S. David Stoney
March 31, 2004


Sadly, it is beginning to look more and more like it may be too late to formulate a reasoned, publicly debated response to the climate crisis, especially the imminent shift to the glacial phase of the climate cycle. Four out of four indicators of a change to glacial phase conditions for the Northern Hemisphere now appear to be positive. This suggests that the shift to the glacial phase is beginning (See Climate Change Links). At exactly the moment when we need to be considering how we as a nation will adapt, while maintaining our most precious values and conserving our resources for the unprecedented work that lies ahead, our "leaders" mine the underlying fear for the purpose of enriching themselves and their friends and maintaining their positions of power and privilege.  Such an irresponsible approach will likely spell the end of democracy in the US, as well as make our great nation vulnerable to a catastrophic population downsizing. Where, one wonders, are leaders with genuine integrity and knowledge of the real world to be found? Wouldn't it be interesting if one of the candidates for President were to take the recent report to the Pentagon detailing a possible climate catastrophe (see reference 14) seriously and become a champion of the issue.

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"An uncanny something seems to block the corrective will, not simply private cupidity or political inertia. Could it be an inadequate philosophy or value system? ...The change began between five and ten thousand years ago and became more destructive and less accountable with the progress of civilization. ...[T]his change has been explained in terms of necessity or as the decline of ancient gods. But more likely it was irrational (though not unlogical) and unconscious, a kind of failure in some fundamental dimension of human existence, an irrationality beyond mistakenness, a kind of madness." Paul Shepard, Nature and Madness, Athens, GA: University of Georgia Press, pgs 3,4, 1982.

"Until a few decades ago, it was generally thought that all large-scale global and regional climate changes occurred gradually over a timescale of many centuries or millennia, scarcely perceptible during a human lifetime.  The tendency of climate to change relatively suddenly has been one of the most surprising outcomes of the study of earth history...Some and possibly most large climate changes (involving, for example, a regional change in mean annual temperature of several degrees celsius) occurred at most on a timescale of a few centuries, sometimes decades, and perhaps even just a few years." Jonathan Adams2.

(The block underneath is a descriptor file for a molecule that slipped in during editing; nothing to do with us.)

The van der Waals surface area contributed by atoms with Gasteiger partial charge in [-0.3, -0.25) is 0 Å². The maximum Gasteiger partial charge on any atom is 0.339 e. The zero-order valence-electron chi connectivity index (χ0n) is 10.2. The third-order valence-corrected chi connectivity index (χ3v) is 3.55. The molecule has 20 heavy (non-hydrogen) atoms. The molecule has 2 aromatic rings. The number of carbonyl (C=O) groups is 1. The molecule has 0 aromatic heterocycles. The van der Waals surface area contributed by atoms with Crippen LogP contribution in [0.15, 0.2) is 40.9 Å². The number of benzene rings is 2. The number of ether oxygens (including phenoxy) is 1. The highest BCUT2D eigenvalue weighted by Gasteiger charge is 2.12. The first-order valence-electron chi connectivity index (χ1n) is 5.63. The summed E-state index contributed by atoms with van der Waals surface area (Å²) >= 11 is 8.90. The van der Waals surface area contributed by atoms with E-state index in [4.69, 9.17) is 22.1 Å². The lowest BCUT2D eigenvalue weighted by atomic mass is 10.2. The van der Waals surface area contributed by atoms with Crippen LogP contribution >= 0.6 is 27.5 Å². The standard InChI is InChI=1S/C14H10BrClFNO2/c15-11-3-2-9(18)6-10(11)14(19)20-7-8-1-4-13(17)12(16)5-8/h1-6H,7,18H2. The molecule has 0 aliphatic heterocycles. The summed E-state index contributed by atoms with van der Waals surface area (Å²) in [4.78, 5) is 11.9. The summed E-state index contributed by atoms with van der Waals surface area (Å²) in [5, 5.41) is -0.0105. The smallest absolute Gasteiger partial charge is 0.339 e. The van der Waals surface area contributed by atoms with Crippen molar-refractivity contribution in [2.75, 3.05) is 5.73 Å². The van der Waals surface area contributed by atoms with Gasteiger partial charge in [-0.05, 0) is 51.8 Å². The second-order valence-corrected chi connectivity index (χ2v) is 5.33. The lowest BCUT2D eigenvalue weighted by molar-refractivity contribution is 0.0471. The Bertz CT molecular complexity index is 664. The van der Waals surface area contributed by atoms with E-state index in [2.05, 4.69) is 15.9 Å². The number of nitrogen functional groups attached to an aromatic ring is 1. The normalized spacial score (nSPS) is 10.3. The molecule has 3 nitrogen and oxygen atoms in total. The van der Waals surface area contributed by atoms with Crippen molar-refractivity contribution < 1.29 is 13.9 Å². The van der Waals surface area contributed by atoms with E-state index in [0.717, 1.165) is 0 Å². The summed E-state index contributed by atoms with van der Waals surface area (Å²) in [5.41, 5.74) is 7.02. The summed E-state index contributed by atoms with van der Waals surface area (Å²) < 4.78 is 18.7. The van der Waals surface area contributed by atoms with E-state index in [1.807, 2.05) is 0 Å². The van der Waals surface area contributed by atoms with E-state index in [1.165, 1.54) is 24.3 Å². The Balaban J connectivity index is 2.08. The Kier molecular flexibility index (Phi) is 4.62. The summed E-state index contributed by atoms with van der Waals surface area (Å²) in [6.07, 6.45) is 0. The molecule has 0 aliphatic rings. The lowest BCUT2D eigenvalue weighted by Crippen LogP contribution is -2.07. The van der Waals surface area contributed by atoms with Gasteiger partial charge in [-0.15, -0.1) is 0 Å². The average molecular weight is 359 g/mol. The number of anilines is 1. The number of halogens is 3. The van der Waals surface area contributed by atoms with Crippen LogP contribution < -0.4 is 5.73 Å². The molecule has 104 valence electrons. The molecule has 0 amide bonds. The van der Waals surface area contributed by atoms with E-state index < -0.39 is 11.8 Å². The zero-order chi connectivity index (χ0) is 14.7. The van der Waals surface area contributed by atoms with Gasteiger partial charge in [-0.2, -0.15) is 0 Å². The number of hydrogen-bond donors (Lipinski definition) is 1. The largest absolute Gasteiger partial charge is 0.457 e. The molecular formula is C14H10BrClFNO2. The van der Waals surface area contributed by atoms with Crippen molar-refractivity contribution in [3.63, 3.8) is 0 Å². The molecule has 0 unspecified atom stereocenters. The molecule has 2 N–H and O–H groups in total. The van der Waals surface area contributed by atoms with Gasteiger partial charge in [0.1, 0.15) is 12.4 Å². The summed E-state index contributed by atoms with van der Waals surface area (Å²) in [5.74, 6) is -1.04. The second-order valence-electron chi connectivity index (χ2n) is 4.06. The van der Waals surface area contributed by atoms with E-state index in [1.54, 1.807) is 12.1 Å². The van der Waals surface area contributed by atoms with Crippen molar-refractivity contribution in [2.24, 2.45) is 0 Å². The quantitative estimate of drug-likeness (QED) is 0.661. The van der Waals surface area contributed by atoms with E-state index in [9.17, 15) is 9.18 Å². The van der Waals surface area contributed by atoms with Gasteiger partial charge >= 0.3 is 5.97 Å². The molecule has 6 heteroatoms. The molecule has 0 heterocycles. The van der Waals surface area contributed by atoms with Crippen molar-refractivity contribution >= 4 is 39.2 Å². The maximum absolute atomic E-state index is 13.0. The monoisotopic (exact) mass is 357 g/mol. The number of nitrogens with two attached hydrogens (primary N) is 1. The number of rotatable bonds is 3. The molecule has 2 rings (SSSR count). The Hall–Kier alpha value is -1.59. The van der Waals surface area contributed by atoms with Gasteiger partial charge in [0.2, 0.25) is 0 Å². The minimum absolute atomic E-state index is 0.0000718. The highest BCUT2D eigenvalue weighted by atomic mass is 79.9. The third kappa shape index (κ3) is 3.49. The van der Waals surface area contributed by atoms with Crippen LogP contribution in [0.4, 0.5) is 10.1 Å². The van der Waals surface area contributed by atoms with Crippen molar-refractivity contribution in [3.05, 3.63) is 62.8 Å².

"Recent scientific evidence shows that major and widespread climate changes have occurred with startling speed... The new paradigm of an abruptly changing climatic system has been well established by research over the last decade, but this new thinking is little known and scarcely appreciated in the wider community of natural and social scientists and policy makers. At present there is no plan for improving our understanding of the issue, no research priorities have been identified, and no policy-making body is addressing the many concerns raised by the potential for abrupt climate change...Considering the known limitations of climate models, it is not currently possible to ascribe probabilities to future abrupt climate changes." (Committee on Abrupt Climate Change of the National Research Council, Abrupt Climate Change: Inevitable Surprises, Washington, DC: National Academy Press, pgs. 1, 82, 2001. Italics added. For WWW version click here.)

"Here is the primal source of bitterness intrinsic in all [human] life. Indeed, there must be bitterness. It must irrupt immediately, as soon [as] life is no longer sweetened. For love itself is compelled toward hate. In hate, the tranquil, gentle spirit can achieve no effects, but is oppressed by the enmity into which the exigency of life transposes our forces. From this comes the deep despondency that lies concealed in all [human] life; without such despondency no actuality -- it is life's poison, which wants to be overcome, yet without which life would drift off into endless slumber." F.W.J. Schelling, The Ages of the World, (1811-1815), cited in David Farrell Krell, Trauma, forgetting, and narrative in F.W.J. Schelling's Die Weltalter, Postmodern Culture 11, 2001.

"Somehow, many experts say, if the threat [of global warming] is to be countered, societies will have to figure out a way to act in the face of gray uncertainty, to deal aggressively with a problem that lacks the attributes of a crisis. This is no easy task.